With changes to buy-to-let tax relief and increases in stamp duty creating a challenging investor market, these locations offer a potential goldmine for the savvy investor, according to the property investment experts, which used figures taken from PropertyData, YourMove and Land registry data, with average property prices from Rightmove.
Narinder Khattoare, CEO of Kuflink, said, “Despite the challenges facing the UK property market, our analysis has identified five key areas showing very promising signs of growth.
“We’ve highlighted these locations as likely hotspots in 2018, with the potential to offer significant returns for a savvy investor”.
Named one of the Rough Guide’s Top Ten Cities to Visit in 2016, alongside Reykjavik and Vancouver, Hull has recently undergone a major regeneration project, with the government pledging £250m to develop public and private infrastructure, and fund the creation of 7,500 jobs.
As the UK’s current City of Culture (a title it will hold till 2020), Hull has a spotlight on the world stage, and a raised profile as a world-class arts destination.
With house prices yet to catch up to its increasing popularity with young professionals, averaging £121,004 and up 8% on 2015, investors should be taking note of this cultural urban enclave.
Along with the accolade of being the UK’s oldest town, Colchester is also one of the UK’s fastest growing cities, with an 18.9% population increase from 2001-2015. The town boasts lower than average house prices in comparison to neighbouring Southend-on-Sea and Chelmsford, direct transport links to London, and access to picturesque countryside nearby, making it ideal for both families and young professionals.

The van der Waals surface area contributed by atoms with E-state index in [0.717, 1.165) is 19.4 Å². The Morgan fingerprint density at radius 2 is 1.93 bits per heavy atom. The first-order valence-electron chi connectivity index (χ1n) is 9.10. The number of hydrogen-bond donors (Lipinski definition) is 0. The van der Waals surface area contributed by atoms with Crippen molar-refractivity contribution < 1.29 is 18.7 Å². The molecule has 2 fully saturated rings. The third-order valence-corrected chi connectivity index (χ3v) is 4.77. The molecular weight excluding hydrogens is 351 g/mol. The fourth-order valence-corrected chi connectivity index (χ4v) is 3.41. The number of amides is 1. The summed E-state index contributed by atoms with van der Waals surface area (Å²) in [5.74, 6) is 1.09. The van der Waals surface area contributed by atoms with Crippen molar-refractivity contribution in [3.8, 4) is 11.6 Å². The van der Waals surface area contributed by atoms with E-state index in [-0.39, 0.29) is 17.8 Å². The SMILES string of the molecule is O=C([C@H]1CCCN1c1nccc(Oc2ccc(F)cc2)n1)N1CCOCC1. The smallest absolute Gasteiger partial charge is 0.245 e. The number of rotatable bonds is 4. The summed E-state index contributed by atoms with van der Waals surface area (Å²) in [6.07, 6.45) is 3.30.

House prices in the area have been relatively unaffected by the national slump in prices, with capital gains resting at an impressive ten percent and making for sizeable ROIs for investors.
Situated in the borough of Greater Manchester, Salford serves Manchester’s 100,000 strong student community with excellent transport links to a thriving city centre, and investors can expect yields averaging twice that of London at around 5%.
Salford Quays is home to the second largest media hub in the UK, and “Second Tier cities” such as Manchester have seen interest grow rapidly in recent years.
With £1bn in backing from the government’s Northern Powerhouse Initiative earmarked for the region, Salford is likely to continue its upwards trajectory as a focal point for investors.
Continuing the trend of up and coming commuter belt towns, Luton in Bedfordshire is one of the ones to watch in 2018. The town has seen an influx of renters age 25-29, up nearly 9% between 2015 and 2016, attracted by Luton’s below average prices and London links.
Alongside an increased appetite for avocados, millennials also bring with them high demand for rental and new-build properties, with rental price growth currently around the 5% mark and showing no signs of slowing.
This sleepy Nottinghamshire town has been chosen as the only East Midlands hub for the HS2 rail project, and will see the creation of a major depot, a proposed “garden village” city, and a fifty-one minute direct link to London by 2033.
With planned connections to Leeds, Birmingham, and London, and a cheaper than UK average house price of £191,623, investors looking for a long-term commitment can expect to benefit from added jobs, housing, and an influx of private renters.
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